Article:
Union Home Minister Amit Shah on Sunday said the central government “will not rest” until the undocumented migrants from persecuted communities from the three neighbouring communities were given citizenship, PTI reported. He also accused the Opposition party leaders of misleading the public on the Citizenship Amendment Act, and challenged them to prove that the law can take away anyone’s citizenship.
“You Congress leaders, listen carefully...oppose it as much as you can, but we will rest only after giving citizenship to all these people,” Shah said at a rally in Madhya Pradesh’s Jabalpur city in support of the amended citizenship law. “Hindu, Sikh, Buddhist and Christian refugees from Pakistan have as much right over India as you and I. They are the sons and daughters of India. The country will embrace them.”
Shah reiterated his earlier claim that there was no provision to take away citizenship in the amended citizenship law and it was meant for providing it. He claimed that during the last Rajasthan Assembly elections, the Congress had promised to provide citizenship to undocumented migrants from Hindu and SIkh communities. “But now they are opposing the BJP...[Rajasthan Chief Minister Ashok] Gehlotji, check your manifesto,” he said.
The home minister alleged that Congress leader Rahul Gandhi, West Bengal Chief Minister Mamata Banerjee and Delhi Chief Minister Arvind Kejriwal were spreading misinformation about the amended Citizenship Act. He attacked the Congress saying the party divided the country on religious lines during Partition.
“The Hindus, Sikhs, Parsis, Jain, who lived in both East and West Pakistan wanted to come here, but they stayed there because of the bloodshed,” he said. “The leaders of our country then assured them that they will be welcome here and given citizenship whenever they arrive.”
The Citizenship Amendment Act, notified on January 10, provides citizenship to refugees from six minority religious communities from Bangladesh, Afghanistan and Pakistan, provided they have lived in India for six years and entered the country by December 31, 2014. The Act has been widely criticised and sparked protests for excluding Muslims. At least 26 people died in protests against the legislation last month.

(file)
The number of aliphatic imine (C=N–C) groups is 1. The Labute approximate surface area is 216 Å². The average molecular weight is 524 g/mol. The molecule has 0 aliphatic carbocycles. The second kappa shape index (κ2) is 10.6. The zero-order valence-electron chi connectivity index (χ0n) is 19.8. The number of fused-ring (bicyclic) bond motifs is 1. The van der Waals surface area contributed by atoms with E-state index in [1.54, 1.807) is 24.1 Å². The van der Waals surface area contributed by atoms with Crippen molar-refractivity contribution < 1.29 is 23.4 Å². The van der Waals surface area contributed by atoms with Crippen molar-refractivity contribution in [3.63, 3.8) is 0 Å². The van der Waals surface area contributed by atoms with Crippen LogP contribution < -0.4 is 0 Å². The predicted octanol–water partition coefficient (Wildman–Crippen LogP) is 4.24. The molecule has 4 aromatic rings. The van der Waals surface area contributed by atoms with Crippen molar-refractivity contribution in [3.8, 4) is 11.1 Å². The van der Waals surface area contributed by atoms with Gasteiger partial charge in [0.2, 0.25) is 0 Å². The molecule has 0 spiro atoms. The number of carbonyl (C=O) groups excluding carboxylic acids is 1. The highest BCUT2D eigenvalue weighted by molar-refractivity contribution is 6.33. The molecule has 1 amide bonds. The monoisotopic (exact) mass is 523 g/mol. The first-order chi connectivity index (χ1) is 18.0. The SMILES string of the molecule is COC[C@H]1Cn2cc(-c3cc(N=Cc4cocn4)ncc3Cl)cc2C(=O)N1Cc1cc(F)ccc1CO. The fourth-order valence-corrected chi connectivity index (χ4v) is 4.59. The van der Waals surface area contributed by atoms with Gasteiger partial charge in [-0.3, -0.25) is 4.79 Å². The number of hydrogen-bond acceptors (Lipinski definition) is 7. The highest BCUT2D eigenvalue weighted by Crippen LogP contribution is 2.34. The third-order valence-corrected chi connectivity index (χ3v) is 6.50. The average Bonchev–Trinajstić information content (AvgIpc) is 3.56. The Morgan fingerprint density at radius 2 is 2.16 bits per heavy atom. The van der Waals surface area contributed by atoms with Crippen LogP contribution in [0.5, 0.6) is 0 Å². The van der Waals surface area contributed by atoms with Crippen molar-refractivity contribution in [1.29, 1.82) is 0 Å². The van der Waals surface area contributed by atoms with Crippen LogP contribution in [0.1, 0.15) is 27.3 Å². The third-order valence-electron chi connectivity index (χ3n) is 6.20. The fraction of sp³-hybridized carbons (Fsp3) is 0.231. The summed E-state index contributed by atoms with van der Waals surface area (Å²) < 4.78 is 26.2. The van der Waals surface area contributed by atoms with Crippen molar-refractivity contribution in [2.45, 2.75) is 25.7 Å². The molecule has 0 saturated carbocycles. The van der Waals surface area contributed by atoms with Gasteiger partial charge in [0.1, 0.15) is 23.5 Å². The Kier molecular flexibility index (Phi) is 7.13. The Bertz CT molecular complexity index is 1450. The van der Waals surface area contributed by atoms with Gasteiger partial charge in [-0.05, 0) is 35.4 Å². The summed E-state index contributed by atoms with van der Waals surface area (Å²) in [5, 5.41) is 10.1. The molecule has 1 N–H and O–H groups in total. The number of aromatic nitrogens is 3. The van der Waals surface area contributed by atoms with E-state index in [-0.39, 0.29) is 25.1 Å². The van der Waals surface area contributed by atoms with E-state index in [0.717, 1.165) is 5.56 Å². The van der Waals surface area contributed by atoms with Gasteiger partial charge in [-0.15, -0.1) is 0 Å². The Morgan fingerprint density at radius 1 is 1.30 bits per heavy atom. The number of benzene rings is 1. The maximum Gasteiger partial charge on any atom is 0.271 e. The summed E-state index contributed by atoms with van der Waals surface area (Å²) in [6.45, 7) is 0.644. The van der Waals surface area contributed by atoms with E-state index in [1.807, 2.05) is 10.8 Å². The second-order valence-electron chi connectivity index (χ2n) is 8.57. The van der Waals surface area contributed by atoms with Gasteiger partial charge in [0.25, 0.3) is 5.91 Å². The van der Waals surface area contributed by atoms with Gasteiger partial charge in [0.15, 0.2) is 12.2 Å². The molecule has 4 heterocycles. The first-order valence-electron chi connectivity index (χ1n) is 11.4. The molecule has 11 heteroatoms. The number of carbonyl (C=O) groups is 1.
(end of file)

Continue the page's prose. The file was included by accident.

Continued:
The Congress, several other Opposition parties, and a few of the Bharatiya Janata Party’s allies have opposed the CAA saying that it has the potential to exclude a large number of members of the Muslim community when clubbed with the National Register of Citizens and the National Population Register.
The population register is linked to the Census, due in 2021, and is a list of “usual residents” in the country. However, it has also been linked to the NRC – a proposed nationwide exercise to identify undocumented migrants and differentiate them from citizens of India. The Census of India website has described the NPR as “the first step towards the creation of a NRC”.
Shah also said that those who indulged in “anti-national” sloganeering at Jawaharlal Nehru University belonged to prison, The Indian Express reported. “Some students raised anti-national slogans in JNU saying, ‘Bharat tere tukde ho ek hazaar, Inshallah, Inshallah’ [India will be divided into several parts, God willing],” the minister alleged. “Shouldn’t they be sent to jail? Anybody who raises anti-national slogans belongs in jail.”